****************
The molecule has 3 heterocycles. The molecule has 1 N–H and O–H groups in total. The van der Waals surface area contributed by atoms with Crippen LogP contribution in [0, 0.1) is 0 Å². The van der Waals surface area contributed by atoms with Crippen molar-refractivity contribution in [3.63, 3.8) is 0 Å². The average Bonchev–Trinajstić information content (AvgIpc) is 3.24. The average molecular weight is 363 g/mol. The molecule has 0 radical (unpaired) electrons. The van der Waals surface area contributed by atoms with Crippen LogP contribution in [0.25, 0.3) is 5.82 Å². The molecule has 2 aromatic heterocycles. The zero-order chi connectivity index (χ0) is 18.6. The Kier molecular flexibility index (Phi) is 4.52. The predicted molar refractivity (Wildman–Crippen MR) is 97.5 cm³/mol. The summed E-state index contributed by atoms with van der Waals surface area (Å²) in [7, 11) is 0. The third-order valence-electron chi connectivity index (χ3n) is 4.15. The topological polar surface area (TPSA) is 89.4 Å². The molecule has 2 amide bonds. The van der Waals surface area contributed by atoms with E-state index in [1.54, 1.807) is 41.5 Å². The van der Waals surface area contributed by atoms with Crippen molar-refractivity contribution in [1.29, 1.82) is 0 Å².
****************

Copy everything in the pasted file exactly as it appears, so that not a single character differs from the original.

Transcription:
The molecule has 3 heterocycles. The molecule has 1 N–H and O–H groups in total. The van der Waals surface area contributed by atoms with Crippen LogP contribution in [0, 0.1) is 0 Å². The van der Waals surface area contributed by atoms with Crippen molar-refractivity contribution in [3.63, 3.8) is 0 Å². The average Bonchev–Trinajstić information content (AvgIpc) is 3.24. The average molecular weight is 363 g/mol. The molecule has 0 radical (unpaired) electrons. The van der Waals surface area contributed by atoms with Crippen LogP contribution in [0.25, 0.3) is 5.82 Å². The molecule has 2 aromatic heterocycles. The zero-order chi connectivity index (χ0) is 18.6. The Kier molecular flexibility index (Phi) is 4.52. The predicted molar refractivity (Wildman–Crippen MR) is 97.5 cm³/mol. The summed E-state index contributed by atoms with van der Waals surface area (Å²) in [7, 11) is 0. The third-order valence-electron chi connectivity index (χ3n) is 4.15. The topological polar surface area (TPSA) is 89.4 Å². The molecule has 2 amide bonds. The van der Waals surface area contributed by atoms with E-state index in [1.54, 1.807) is 41.5 Å². The van der Waals surface area contributed by atoms with Crippen molar-refractivity contribution in [1.29, 1.82) is 0 Å².